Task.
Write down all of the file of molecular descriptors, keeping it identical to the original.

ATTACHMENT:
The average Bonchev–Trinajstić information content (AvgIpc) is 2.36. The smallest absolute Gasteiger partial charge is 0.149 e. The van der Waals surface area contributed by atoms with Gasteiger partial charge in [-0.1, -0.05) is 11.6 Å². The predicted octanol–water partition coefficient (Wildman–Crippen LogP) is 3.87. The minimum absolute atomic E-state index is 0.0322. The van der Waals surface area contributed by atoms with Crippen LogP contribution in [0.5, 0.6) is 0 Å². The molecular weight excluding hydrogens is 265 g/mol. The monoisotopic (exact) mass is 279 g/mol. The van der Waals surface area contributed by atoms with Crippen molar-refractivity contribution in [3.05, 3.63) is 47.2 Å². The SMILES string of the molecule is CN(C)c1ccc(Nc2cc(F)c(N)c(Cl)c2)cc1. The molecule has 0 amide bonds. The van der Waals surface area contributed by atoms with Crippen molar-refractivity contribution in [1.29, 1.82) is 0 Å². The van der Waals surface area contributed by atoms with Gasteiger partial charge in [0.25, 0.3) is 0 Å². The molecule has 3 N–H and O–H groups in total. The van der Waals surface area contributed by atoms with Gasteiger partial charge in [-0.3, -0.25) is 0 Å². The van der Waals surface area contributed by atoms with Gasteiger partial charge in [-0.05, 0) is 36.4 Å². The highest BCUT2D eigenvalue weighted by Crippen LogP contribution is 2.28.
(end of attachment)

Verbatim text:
The average Bonchev–Trinajstić information content (AvgIpc) is 2.36. The smallest absolute Gasteiger partial charge is 0.149 e. The van der Waals surface area contributed by atoms with Gasteiger partial charge in [-0.1, -0.05) is 11.6 Å². The predicted octanol–water partition coefficient (Wildman–Crippen LogP) is 3.87. The minimum absolute atomic E-state index is 0.0322. The van der Waals surface area contributed by atoms with Crippen LogP contribution in [0.5, 0.6) is 0 Å². The molecular weight excluding hydrogens is 265 g/mol. The monoisotopic (exact) mass is 279 g/mol. The van der Waals surface area contributed by atoms with Crippen molar-refractivity contribution in [3.05, 3.63) is 47.2 Å². The SMILES string of the molecule is CN(C)c1ccc(Nc2cc(F)c(N)c(Cl)c2)cc1. The molecule has 0 amide bonds. The van der Waals surface area contributed by atoms with Crippen molar-refractivity contribution in [1.29, 1.82) is 0 Å². The van der Waals surface area contributed by atoms with Gasteiger partial charge in [0.25, 0.3) is 0 Å². The molecule has 3 N–H and O–H groups in total. The van der Waals surface area contributed by atoms with Gasteiger partial charge in [-0.3, -0.25) is 0 Å². The van der Waals surface area contributed by atoms with Gasteiger partial charge in [-0.05, 0) is 36.4 Å². The highest BCUT2D eigenvalue weighted by Crippen LogP contribution is 2.28.